Michael Fabiano

Michael Fabiano

2014 Richard Tucker Award Winner and 2014 Beverly Sills Award Winner
Vocalists — Tenor

“On Sunday… the Washington Concert Opera at Lisner Auditorium gave reason, if not to learn the opera by heart, at least to hear it with interest and enjoyment. The reason was the tenor Michael Fabiano. “Fabiano is an old-school tenor: he hits the stage looking and sounding like something out of the Golden Age. On Sunday he made a romantic, lyrical sound with a heroic ring to it, starting from the moment he opened the piece by striding on stage, letting loose with what amounts to a vocal fanfare, and getting everyone in the room to sit up and take notice.” —The Washington Post

“Even amidst such riches of marvelous singing, Michael Fabiano’s Corrado whirled through the performance like the mistral, his impassioned tones lending his singing a suggestion of Errol Flynn at his most swashbuckling. Corrado’s introductory recitative, ‘Ah! sì, ben dite,’ takes the tenor to top A♭ in the space of seven bars, and Mr. Fabiano announced from his stentorian first note that the audience was going to be privy to a display of great Verdi singing.” —Voix des Arts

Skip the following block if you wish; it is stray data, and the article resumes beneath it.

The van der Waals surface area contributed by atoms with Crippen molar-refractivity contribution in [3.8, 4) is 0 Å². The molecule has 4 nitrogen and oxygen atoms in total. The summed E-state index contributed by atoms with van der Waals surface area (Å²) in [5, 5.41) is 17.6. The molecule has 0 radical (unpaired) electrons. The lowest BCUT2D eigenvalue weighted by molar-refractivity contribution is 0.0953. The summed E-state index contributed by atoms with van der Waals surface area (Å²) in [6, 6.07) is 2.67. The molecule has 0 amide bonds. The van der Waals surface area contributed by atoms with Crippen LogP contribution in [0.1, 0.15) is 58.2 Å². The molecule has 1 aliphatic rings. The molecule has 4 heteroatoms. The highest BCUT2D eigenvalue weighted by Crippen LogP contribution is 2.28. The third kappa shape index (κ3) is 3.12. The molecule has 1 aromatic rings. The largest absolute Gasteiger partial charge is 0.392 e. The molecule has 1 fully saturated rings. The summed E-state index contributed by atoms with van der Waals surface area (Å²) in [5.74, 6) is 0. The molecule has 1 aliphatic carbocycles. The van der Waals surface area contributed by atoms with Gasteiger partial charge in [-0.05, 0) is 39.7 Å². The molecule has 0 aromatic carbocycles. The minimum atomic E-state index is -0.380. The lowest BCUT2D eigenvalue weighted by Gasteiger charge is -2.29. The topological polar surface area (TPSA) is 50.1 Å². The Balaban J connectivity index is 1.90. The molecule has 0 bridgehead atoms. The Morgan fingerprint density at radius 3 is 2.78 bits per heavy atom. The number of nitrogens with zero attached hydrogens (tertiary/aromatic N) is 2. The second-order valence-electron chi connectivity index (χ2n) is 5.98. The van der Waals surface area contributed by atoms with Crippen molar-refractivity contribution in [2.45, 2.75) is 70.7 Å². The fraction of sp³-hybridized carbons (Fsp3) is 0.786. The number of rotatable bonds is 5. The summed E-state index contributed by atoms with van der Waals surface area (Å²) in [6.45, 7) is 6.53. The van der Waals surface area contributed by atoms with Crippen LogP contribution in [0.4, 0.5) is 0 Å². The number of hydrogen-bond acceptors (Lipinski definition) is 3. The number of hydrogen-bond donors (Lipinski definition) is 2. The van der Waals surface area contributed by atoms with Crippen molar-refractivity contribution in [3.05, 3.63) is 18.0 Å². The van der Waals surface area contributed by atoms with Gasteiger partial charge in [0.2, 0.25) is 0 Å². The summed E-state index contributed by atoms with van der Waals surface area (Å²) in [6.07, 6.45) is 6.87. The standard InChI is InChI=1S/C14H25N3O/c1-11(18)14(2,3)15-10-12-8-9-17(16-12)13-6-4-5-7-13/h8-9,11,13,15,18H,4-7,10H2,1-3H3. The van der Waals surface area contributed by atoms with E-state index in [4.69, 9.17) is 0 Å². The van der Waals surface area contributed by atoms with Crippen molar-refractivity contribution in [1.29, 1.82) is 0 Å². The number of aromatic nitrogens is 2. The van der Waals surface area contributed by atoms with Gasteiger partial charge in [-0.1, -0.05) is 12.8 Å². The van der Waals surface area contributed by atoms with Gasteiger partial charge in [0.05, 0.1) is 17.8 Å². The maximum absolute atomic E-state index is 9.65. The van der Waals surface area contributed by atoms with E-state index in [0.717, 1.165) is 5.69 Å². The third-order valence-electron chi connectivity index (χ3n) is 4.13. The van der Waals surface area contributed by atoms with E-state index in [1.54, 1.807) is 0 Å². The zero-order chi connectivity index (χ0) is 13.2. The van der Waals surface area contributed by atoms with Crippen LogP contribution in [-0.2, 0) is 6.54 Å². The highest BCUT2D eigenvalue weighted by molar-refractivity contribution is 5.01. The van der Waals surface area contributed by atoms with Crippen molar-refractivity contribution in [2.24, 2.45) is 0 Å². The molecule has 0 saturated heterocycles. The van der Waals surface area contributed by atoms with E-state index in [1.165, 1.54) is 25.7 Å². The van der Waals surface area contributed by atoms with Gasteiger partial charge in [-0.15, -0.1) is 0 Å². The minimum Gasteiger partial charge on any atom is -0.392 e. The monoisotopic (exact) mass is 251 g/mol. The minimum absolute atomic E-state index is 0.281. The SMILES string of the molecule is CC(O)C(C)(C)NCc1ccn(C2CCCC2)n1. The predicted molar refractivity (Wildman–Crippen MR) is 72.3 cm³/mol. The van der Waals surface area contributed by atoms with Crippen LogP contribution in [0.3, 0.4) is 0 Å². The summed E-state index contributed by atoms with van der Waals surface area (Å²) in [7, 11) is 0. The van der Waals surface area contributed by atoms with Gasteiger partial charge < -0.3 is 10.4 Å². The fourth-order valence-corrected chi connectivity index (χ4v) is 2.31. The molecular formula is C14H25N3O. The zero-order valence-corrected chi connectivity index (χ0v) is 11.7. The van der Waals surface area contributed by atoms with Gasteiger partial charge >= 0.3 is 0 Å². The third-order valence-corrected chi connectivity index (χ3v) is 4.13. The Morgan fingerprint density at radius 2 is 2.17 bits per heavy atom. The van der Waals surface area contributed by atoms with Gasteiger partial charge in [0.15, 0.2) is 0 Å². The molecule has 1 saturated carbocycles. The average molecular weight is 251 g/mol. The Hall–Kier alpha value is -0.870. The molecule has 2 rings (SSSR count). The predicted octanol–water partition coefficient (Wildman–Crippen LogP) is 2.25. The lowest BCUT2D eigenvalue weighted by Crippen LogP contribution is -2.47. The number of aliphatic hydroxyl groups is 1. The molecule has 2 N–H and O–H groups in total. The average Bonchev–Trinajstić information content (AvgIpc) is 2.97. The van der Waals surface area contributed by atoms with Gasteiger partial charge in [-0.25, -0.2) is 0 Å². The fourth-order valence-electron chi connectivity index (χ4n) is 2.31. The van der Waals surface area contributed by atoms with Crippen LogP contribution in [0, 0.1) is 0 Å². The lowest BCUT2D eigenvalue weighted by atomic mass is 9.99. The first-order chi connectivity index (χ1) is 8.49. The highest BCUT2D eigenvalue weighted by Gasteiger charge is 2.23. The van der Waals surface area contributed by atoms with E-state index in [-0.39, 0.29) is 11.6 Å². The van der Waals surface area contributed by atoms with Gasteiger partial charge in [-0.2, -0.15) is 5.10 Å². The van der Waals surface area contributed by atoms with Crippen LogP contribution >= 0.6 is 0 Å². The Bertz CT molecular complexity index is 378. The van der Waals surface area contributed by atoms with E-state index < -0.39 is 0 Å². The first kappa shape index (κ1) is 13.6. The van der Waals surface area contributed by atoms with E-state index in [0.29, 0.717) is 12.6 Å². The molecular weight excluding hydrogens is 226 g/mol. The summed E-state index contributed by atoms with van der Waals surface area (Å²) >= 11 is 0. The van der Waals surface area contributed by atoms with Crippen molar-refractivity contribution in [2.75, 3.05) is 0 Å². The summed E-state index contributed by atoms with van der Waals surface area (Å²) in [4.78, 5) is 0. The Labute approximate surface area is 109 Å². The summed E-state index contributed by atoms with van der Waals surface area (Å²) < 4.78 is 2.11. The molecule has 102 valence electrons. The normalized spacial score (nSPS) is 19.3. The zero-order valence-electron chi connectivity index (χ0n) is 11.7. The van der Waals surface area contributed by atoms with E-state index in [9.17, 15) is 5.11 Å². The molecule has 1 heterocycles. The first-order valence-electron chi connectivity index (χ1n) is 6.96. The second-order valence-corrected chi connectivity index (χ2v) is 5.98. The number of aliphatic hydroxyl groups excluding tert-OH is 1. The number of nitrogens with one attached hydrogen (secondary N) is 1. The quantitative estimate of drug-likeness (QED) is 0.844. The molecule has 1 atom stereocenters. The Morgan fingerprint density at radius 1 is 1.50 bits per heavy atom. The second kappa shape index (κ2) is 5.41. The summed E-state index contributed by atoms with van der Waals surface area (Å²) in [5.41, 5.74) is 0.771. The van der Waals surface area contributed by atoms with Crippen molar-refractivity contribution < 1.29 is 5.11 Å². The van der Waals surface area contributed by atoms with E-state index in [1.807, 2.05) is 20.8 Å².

“Tenor Michael Fabiano, on the other hand, was a marvel. Distinguished by virile, lyric tone that projected beautifully through the house, Fabiano’s sound was so beautiful, and the transition from the bottom to the top of his range so seamless, as to proclaim him “the” tenor that we have all been waiting for. Of equal importance, at the core of his gorgeous sound and flawless performance lay a sincerity and piety that motivated his voice from wondrously hushed, soft tones of prayer to penetrating proclamations. By revealing his strength and vulnerability with heart-touching honesty, Fabiano established himself as both a gifted singer and a supreme artist. Bravo!” —San Francisco Classical Voice

About

The recipient of the Beverly Sills Artist Award for 2014, Michael Fabiano is considered one of the greatest young tenors in the world today. Of his performance as Oronte in Verdi’s I Lombardi alla prima Crociata with Opera Orchestra of New York, The New York Times wrote: “What everyone who attended a concert by the Opera Orchestra of New York at Avery Fisher Hall on Monday night seemed to be thinking when the show was over might have been summarized in a Twitter post: ’Michael Fabiano OMG.’ The sentiment was evident whenever that tenor . . .

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